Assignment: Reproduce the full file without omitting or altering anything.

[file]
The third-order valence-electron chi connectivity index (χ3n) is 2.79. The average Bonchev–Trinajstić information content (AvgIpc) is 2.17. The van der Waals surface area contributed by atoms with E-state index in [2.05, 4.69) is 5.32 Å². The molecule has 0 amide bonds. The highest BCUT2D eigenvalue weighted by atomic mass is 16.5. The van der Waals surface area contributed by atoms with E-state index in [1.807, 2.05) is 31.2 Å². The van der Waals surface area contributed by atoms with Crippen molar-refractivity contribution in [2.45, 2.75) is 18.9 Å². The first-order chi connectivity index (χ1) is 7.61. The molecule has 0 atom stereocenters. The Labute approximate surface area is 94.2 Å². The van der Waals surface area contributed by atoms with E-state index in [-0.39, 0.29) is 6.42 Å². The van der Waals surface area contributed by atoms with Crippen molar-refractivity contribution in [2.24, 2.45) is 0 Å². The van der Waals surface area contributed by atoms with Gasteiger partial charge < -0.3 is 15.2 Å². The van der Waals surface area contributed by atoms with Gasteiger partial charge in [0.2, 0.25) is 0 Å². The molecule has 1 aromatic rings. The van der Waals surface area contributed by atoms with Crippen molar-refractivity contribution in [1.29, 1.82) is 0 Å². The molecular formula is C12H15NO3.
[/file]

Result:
The third-order valence-electron chi connectivity index (χ3n) is 2.79. The average Bonchev–Trinajstić information content (AvgIpc) is 2.17. The van der Waals surface area contributed by atoms with E-state index in [2.05, 4.69) is 5.32 Å². The molecule has 0 amide bonds. The highest BCUT2D eigenvalue weighted by atomic mass is 16.5. The van der Waals surface area contributed by atoms with E-state index in [1.807, 2.05) is 31.2 Å². The van der Waals surface area contributed by atoms with Crippen molar-refractivity contribution in [2.45, 2.75) is 18.9 Å². The first-order chi connectivity index (χ1) is 7.61. The molecule has 0 atom stereocenters. The Labute approximate surface area is 94.2 Å². The van der Waals surface area contributed by atoms with E-state index in [-0.39, 0.29) is 6.42 Å². The van der Waals surface area contributed by atoms with Crippen molar-refractivity contribution in [2.24, 2.45) is 0 Å². The van der Waals surface area contributed by atoms with Gasteiger partial charge < -0.3 is 15.2 Å². The van der Waals surface area contributed by atoms with Gasteiger partial charge in [0.2, 0.25) is 0 Å². The molecule has 1 aromatic rings. The van der Waals surface area contributed by atoms with Crippen molar-refractivity contribution in [1.29, 1.82) is 0 Å². The molecular formula is C12H15NO3.